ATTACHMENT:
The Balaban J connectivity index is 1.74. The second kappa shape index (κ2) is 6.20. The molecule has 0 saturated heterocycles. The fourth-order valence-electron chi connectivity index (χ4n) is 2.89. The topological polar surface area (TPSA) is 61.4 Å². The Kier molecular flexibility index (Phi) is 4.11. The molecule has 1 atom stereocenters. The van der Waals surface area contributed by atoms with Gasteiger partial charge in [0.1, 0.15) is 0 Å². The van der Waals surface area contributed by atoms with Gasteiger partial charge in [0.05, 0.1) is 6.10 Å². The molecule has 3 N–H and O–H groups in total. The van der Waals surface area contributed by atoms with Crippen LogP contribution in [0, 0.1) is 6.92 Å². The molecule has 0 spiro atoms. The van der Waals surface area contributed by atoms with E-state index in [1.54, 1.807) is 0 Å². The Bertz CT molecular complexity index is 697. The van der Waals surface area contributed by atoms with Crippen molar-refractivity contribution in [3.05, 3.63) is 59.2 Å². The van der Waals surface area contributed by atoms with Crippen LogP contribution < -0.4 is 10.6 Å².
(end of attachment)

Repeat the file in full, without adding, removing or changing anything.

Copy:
The Balaban J connectivity index is 1.74. The second kappa shape index (κ2) is 6.20. The molecule has 0 saturated heterocycles. The fourth-order valence-electron chi connectivity index (χ4n) is 2.89. The topological polar surface area (TPSA) is 61.4 Å². The Kier molecular flexibility index (Phi) is 4.11. The molecule has 1 atom stereocenters. The van der Waals surface area contributed by atoms with Gasteiger partial charge in [0.1, 0.15) is 0 Å². The van der Waals surface area contributed by atoms with Gasteiger partial charge in [0.05, 0.1) is 6.10 Å². The molecule has 3 N–H and O–H groups in total. The van der Waals surface area contributed by atoms with Crippen LogP contribution in [0, 0.1) is 6.92 Å². The molecule has 0 spiro atoms. The van der Waals surface area contributed by atoms with E-state index in [1.54, 1.807) is 0 Å². The Bertz CT molecular complexity index is 697. The van der Waals surface area contributed by atoms with Crippen molar-refractivity contribution in [3.05, 3.63) is 59.2 Å². The van der Waals surface area contributed by atoms with Crippen LogP contribution < -0.4 is 10.6 Å².